year = "2014",
month = "12",
day = "11",
doi = "10.1056/NEJMoa1402686",
language = "English (US)",
volume = "371",
pages = "2267--2276",
journal = "New England Journal of Medicine",
issn = "1533-4406",
publisher = "Massachussetts Medical Society",
number = "24",

}

TY - JOUR

T1 - Angiotensin blockade in late autosomal dominant polycystic kidney disease

AU - Torres, Vicente

AU - Abebe, Kaleab Z.

AU - Chapman, Arlene B.

AU - Schrier, Robert W.

AU - Braun, William E.

AU - Steinman, Theodore I.

AU - Winklhofer, Franz T.

AU - Brosnahan, Godela

AU - Czarnecki, Peter G.

AU - Hogan, Marie C

AU - Miskulin, Dana C.

AU - Rahbari-Oskoui, Frederic F.

AU - Grantham, Jared J.

AU - Harris, Peter C

AU - Flessner, Michael F.

AU - Moore, Charity G.

AU - Perrone, Ronald D.

PY - 2014/12/11

Y1 - 2014/12/11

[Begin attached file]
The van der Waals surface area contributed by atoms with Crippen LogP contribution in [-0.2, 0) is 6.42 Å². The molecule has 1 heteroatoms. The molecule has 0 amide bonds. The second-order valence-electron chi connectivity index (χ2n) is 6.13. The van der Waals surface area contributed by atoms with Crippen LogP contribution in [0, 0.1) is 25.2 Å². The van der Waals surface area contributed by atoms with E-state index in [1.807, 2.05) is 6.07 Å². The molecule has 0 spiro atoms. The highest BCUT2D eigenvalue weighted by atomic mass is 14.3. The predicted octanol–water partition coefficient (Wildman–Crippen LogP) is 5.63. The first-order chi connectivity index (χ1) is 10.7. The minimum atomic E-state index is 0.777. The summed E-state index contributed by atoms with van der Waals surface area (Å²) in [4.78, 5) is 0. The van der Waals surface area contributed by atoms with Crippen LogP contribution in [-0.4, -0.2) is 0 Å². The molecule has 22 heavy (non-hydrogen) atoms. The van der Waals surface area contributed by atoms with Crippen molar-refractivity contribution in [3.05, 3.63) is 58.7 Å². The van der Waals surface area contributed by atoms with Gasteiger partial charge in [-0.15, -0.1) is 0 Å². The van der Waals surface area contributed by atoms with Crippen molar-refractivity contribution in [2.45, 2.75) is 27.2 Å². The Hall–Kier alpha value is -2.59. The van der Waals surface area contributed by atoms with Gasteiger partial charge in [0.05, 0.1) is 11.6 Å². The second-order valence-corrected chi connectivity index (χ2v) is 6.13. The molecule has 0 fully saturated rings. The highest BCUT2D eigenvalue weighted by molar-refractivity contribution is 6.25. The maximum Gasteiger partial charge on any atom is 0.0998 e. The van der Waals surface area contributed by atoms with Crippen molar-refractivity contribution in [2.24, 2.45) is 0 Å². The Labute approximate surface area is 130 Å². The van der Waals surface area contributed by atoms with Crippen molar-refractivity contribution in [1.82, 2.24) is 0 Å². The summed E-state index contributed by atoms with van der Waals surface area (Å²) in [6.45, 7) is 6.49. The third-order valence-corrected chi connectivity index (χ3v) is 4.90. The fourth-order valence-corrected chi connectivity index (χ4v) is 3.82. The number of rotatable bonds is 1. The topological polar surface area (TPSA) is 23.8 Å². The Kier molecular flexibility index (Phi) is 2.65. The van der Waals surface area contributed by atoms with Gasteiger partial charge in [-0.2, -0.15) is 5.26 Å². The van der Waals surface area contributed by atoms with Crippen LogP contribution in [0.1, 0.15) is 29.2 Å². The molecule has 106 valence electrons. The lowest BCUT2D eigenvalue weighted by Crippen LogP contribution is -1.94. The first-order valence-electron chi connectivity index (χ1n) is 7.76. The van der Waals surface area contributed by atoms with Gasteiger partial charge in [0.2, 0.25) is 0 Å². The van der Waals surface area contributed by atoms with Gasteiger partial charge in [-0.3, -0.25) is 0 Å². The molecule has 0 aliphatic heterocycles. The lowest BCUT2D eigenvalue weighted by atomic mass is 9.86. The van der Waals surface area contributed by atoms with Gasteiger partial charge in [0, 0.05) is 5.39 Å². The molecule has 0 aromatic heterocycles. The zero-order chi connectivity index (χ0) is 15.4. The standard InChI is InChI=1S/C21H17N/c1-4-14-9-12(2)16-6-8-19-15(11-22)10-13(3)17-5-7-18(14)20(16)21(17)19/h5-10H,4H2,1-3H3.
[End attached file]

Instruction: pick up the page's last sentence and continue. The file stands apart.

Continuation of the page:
N2 - BACKGROUND Hypertension develops early in patients with autosomal dominant polycystic kidney disease (ADPKD) and is associated with disease progression. The renin-angiotensin- aldosterone system (RAAS) is implicated in the pathogenesis of hypertension in patients with ADPKD. Dual blockade of the RAAS may circumvent compensatory mechanisms that limit the efficacy of monotherapy with an angiotensin-converting- enzyme (ACE) inhibitor or angiotensin II-receptor blocker (ARB).METHODS In this double-blind, placebo-controlled trial, we randomly assigned 486 patients, 18 to 64 years of age, with ADPKD (estimated glomerular filtration rate [GFR], 25 to 60 ml per minute per 1.73 m2 of body-surface area) to receive an ACE inhibitor (lisinopril) and placebo or lisinopril and an ARB (telmisartan), with the doses adjusted to achieve a blood pressure of 110/70 to 130/80 mm Hg. The composite primary outcome was the time to death, end-stage renal disease, or a 50% reduction from the baseline estimated GFR. Secondary outcomes included the rates of change in urinary aldosterone and albumin excretion, frequency of hospitalizations for any cause and for cardiovascular causes, incidence of pain, frequency of ADPKD-related symptoms, quality of life, and adverse study-medication effects. Patients were followed for 5 to 8 years.RESULTS There was no significant difference between the study groups in the incidence of the composite primary outcome (hazard ratio with lisinopril-telmisartan, 1.08; 95% confidence interval, 0.82 to 1.42). The two treatments controlled blood pressure and lowered urinary aldosterone excretion similarly. The rates of decline in the estimated GFR, urinary albumin excretion, and other secondary outcomes and adverse events, including hyperkalemia and acute kidney injury, were also similar in the two groups.CONCLUSIONS Monotherapy with an ACE inhibitor was associated with blood-pressure control in most patients with ADPKD and stage 3 chronic kidney disease. The addition of an ARB did not alter the decline in the estimated GFR.